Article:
Since our report last week on Australia's Internet censorship bill, the bill did indeed pass the Senate yesterday, and will become the Copyright Amendment (Online Infringement) Act 2015. The new law provides an accelerated process for rightsholders to obtain court orders for ISPs to block sites that have the primary purpose of infringing copyright, or “facilitating” its infringement—a term that the law does not define.
During debate the government rejected a series of safeguards that the Australian Greens attempted to introduce to mitigate the risk of abuse of the new law. Besides tightening the definitions, these amendments would have provided affected parties with a right of appeal, and explicitly protected providers of Virtual Private Networks (VPNs), who now may face claims that their services are designed to facilitate copyright infringement.
What were some of the arguments in favor of the censorship law that came up in debate? They range from less than compelling, to flat-out wrong. Paul Fletcher, Parliamentary Secretary to the Minister for Communications, stated that "provisions of the kind contained in the bill have been used in other jurisdictions, including the UK, Ireland and Singapore, and in these jurisdictions an injunction is often ordered without any opposition from the internet service provider concerned."
That's not quite true—for example, there has not been a single concluded case yet in Singapore (a country that also bans unlicensed public assemblies, and chewing gum). We can also add a couple of other entries to Fletcher's list—Russia also recently introduced copyright censorship laws, shortly after its laws banning LGBT “propaganda”, and Turkey has had a similar provision in its copyright law since 2004, which it exercises regularly, besides also blocking social media sites such as Twitter and Facebook. Australia can now be proud to join that illustrious club.
Giving a hint of the future direction of Web blocking in Australia, Government Senator Nola Marino, made the following ominous remarks in the course of a rightsholder-inspired “won't somebody think of the children” spiel:
There are 3.4 billion people plus in the world using the Internet. At least 1.3 billion people use Facebook. There are tens of thousands of websites, many with absolutely no encryption and no protection of any sort. That is the environment people are in. The 3.4 billion people using the Internet often have no idea what they are exposing themselves or their systems to when they engage in this space.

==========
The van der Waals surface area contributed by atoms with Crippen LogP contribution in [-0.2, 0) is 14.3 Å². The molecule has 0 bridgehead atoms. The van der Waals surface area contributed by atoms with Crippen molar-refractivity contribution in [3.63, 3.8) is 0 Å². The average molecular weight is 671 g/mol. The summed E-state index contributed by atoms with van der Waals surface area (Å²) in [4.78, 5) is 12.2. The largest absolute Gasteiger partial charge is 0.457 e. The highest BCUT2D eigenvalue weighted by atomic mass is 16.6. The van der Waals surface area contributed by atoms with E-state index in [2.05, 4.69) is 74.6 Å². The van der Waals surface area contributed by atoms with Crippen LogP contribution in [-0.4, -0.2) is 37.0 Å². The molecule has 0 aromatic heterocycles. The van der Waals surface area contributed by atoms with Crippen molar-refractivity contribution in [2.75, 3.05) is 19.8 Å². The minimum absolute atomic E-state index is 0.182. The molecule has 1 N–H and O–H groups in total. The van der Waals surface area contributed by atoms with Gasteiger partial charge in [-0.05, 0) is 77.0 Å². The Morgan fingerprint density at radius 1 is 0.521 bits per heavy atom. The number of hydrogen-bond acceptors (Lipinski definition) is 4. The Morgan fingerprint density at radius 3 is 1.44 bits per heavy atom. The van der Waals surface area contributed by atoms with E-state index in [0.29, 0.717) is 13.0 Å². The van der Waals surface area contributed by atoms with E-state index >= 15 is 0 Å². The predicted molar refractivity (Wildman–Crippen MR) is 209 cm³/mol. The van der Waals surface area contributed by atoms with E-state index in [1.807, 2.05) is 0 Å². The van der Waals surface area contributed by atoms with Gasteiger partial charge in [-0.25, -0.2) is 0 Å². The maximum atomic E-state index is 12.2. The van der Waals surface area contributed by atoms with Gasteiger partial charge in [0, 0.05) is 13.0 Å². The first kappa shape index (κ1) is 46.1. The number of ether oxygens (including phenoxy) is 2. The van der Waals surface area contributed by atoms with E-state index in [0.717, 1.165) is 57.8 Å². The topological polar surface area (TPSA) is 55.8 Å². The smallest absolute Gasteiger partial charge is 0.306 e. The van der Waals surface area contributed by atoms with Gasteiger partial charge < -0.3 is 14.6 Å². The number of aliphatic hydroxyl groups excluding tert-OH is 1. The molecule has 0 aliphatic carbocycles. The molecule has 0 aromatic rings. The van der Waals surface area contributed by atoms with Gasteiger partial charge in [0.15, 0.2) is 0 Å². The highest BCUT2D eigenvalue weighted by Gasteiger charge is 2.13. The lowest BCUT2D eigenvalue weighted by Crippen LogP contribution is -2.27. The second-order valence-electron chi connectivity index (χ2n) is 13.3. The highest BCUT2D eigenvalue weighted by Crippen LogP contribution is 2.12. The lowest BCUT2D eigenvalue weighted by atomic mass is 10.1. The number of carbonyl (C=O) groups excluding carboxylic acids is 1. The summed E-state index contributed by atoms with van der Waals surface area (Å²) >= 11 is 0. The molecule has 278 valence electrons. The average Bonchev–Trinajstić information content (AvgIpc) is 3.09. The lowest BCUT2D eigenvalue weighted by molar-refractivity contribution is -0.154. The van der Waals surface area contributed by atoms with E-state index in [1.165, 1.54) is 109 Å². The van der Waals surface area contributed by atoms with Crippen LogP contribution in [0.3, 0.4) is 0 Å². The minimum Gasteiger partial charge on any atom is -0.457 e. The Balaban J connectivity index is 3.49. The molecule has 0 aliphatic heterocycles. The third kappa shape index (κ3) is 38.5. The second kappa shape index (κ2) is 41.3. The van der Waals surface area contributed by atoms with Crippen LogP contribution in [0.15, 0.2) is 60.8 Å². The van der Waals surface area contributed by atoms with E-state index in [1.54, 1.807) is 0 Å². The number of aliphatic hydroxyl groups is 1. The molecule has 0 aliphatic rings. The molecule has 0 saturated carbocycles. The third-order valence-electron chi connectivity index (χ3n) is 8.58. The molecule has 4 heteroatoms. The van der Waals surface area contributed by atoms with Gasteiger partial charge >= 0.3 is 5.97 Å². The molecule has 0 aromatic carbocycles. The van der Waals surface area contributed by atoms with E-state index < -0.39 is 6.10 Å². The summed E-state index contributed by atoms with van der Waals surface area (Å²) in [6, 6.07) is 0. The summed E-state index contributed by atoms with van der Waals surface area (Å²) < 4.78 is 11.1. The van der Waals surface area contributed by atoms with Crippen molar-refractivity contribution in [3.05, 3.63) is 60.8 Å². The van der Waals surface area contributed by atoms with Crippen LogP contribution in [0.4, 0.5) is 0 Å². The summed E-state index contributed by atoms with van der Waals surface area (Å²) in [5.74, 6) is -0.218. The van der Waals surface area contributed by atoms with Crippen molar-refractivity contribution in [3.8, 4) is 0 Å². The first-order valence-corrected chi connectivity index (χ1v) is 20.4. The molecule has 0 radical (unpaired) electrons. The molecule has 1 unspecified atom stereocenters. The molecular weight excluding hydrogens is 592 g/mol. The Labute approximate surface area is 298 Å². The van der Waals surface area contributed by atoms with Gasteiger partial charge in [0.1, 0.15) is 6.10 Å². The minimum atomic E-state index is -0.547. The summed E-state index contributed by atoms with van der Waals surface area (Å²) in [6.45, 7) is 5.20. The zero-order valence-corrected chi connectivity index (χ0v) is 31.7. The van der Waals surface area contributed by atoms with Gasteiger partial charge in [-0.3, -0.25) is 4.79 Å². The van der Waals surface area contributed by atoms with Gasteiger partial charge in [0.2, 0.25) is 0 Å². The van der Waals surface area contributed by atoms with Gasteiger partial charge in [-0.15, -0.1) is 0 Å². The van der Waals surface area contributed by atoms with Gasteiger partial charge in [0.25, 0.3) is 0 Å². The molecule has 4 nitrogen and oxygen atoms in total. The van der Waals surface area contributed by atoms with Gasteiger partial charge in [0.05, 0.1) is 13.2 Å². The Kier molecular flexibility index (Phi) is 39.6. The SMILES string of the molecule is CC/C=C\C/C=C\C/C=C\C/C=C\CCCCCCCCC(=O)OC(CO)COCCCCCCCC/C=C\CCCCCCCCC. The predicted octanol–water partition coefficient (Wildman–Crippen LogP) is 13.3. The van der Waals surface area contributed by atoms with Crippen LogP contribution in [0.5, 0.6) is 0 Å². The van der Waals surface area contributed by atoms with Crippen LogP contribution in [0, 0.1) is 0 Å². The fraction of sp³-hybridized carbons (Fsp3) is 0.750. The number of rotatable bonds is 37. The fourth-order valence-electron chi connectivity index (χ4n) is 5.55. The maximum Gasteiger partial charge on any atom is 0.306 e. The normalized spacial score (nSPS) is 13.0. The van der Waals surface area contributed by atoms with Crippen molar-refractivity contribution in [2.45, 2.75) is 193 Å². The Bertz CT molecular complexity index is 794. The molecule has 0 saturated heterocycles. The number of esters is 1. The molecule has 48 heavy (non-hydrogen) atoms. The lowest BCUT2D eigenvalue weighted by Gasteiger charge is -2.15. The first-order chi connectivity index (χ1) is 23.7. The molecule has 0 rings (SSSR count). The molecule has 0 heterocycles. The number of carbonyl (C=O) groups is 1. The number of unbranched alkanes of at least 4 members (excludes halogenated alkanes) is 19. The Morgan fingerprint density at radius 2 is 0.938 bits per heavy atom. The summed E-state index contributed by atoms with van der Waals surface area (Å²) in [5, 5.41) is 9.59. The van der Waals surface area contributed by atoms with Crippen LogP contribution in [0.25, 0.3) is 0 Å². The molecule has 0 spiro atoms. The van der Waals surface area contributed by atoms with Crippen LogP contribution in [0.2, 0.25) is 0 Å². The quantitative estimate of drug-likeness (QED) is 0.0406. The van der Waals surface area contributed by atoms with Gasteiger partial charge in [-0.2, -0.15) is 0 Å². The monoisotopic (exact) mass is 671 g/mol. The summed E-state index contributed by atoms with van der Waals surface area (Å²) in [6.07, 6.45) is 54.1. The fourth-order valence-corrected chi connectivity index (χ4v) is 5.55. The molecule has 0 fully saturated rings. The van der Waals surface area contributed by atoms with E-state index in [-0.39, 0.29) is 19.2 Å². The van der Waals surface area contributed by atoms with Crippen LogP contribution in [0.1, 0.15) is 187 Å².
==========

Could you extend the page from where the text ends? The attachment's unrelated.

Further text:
Imagine that—tens of thousands of websites! This makes it all the more impressive that the Australian Securities and Investments Commission (ASIC) accidentally blocked up to a quarter of a million of them at once when applying another web-blocking law.
Even more worrying, Senator David Coleman foreshadowed the movement of web blocking outside of the legal regime established by the new censorship law, and into the darkness of informal backroom arrangements:
I concur with others in this debate in saying that I think the way that this will play out is that in the early days you will probably see a number of court actions initiated. You will see some court orders issued for take-down notices for infringing material. But then what will happen, logically, over time, is that ISPs and content providers will work together in a sensible way. No doubt they will circumvent much of that court formality and work together in a constructive fashion to take down offending material, and that is as it should be.
On the other hand, opposition Senator Ed Husic (who spoke against the bill, notwithstanding that his party voted for it anyway) pointed out the obvious:
You have not once heard a rights holder say that if they get major gains in reducing piracy this will flow through to better prices and better accessible content. I dare them to actually say it. They will not do it. They will not respond to consumers. They will spend their time lobbying for legal responses to market failure, and the legislation reflects a government attitude and an attitude of extreme rights holder attitudes that will not respect that consumers, when they are given choice with content, will pay for content and will pay for better content.
Amongst the minority of Senators who not only spoke against the law, but also voted against it, was David Leyonhjelm who labelled it “bad law” and said:
Website blocking is a drastic remedy and a blunt tool. The bill has the potential to be used against a range of legitimate sites and has inadequate protections for non-party interests. Meanwhile, placing increased emphasis on enforcement without addressing the other overdue reforms of the Copyright Act risks a ridiculously unbalanced copyright regime.
Similar criticisms were made by Senator Scott Ludlam, who did at least manage to successfully introduce one amendment requiring the government to finally respond to the Australian Law Reform Committee's (ALRC) report on Copyright and the Digital Economy, which had recommended that Australia adopt a fair use exception in its copyright law. The government has repeatedly brushed off this recommendation while pursing its own copyright enforcement agenda, but will now at least be required to provide the ALRC with the courtesy of a formal response by September 17—almost two years after the report was issued.
After bombarding Australians with one heavy-handed enforcement measure after another over the past twelve months—including mandatory data retention and a co-regulatory graduated response code (which is pending registration), the very least that Australian users deserve in return is for fair use to be given a fair hearing.
Correction: the title MP was incorrectly used in an earlier version of this post when referring to Senators.